|Proportion of forecasts within
15% of actuals
|Naïve model forecast
Notes: a Forecast bias is defined as the average percentage difference between ABARES September forecasts and actual observations. b Naïve forecasts use the average of observed prices between July and September as a fiscal year forecast. c Before 2010–11, a US no. 2 yellow corn, fob Gulf series was used as the coarse grains indicator price rather than a barley indicator price. As a result, barley forecast accuracy accounts for accuracy of coarse grains prices between 2000–01 and 2010–11 and barley prices between 2011–12 and 2017–18. d Before 2010–11 a US no. 2 soybeans, fob Gulf was used as an oilseeds indicator price rather than a canola indicator price. As a result, canola forecast accuracy consists of oilseeds price forecasts between 2000–01 and 2010–11 and canola prices between 2011–12 and 2017–18.
With a high share of Australian agricultural production exported, returns to Australian producers are highly dependent on global market developments. Furthermore, forecast error is correlated across some commodities, due to global climatic conditions that have similar production impacts on multiple commodities. Forecast errors for corn, soybean and wheat indicator prices were highly correlated between 2000–01 and 2017–18 due to shared major producers across commodities and consistent feed demand drivers.
Export values and volumes
Export value errors can potentially arise from errors in export unit values and changes in export volumes. Forecasts of export values since 2000–01 have a forecast error of 17 per cent averaged across major commodities. There is an average forecast error of 14 per cent for total grains, oilseeds and pulses, 14 per cent for total meat exports and 6 per cent for total agricultural export values. Total agricultural export forecast error is lower than forecast error of its components because forecast error is largely uncorrelated across cropping and livestock industries. Export unit values—the trade weighted average of export prices – have had a forecast error of 11 per cent.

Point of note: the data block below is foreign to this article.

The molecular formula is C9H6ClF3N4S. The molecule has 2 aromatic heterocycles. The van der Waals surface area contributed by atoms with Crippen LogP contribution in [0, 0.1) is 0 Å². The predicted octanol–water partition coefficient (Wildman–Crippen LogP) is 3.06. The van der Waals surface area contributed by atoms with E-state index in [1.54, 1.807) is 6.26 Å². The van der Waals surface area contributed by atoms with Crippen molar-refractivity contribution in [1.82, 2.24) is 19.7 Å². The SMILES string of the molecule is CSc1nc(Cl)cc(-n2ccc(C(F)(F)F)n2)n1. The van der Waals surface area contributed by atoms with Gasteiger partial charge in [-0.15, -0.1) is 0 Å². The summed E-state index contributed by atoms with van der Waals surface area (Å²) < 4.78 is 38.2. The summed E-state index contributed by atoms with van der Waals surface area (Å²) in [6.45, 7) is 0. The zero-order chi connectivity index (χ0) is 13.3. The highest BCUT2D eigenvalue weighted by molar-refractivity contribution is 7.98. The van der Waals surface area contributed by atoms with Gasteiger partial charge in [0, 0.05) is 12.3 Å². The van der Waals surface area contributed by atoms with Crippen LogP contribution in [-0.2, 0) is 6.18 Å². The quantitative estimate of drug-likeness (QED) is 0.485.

ABARES uses a number of indicators to assist in forecasting export unit values, including global and domestic prices. Forecast unit export values can diverge from those later observed because of exchange rate fluctuations and differences between export prices and other indicator prices, and differences in the timing of exports and domestic purchases.
Barley exports in 2017-18 provide an example of the influence of these factors. In 2017–18 Australian prices rose more than global prices due to low Australian production and strong feed demand from Australian livestock industries, combined with stringent biosecurity requirements for imports. Barley export unit values did not rise as much since most exports occurred in early 2017–18 when prices were lower, before high domestic feed prices led to reduced feed barley exports later in 2017–18. Different factors can have varying levels of influence on agricultural export prices. Between 2000–01 and 2017–18 the correlation between barley export unit values and the domestic feed barley indicator price was 72 per cent, with global indicator prices only 64 per cent, and for the AUD-USD exchange rate just 34 per cent.
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Unless otherwise noted, forecast error is defined as symmetric mean absolute percentage error. This is used to compare forecasts across commodities, and to not penalise positive forecast errors more than negative forecast errors. Please see Hyndman and Koehler (2006) for further information.
Symmetric mean absolute forecast error is calculated using the formula
where Ft is the forecast in period t, Atis the actual observation in period t, and n is the number of observations.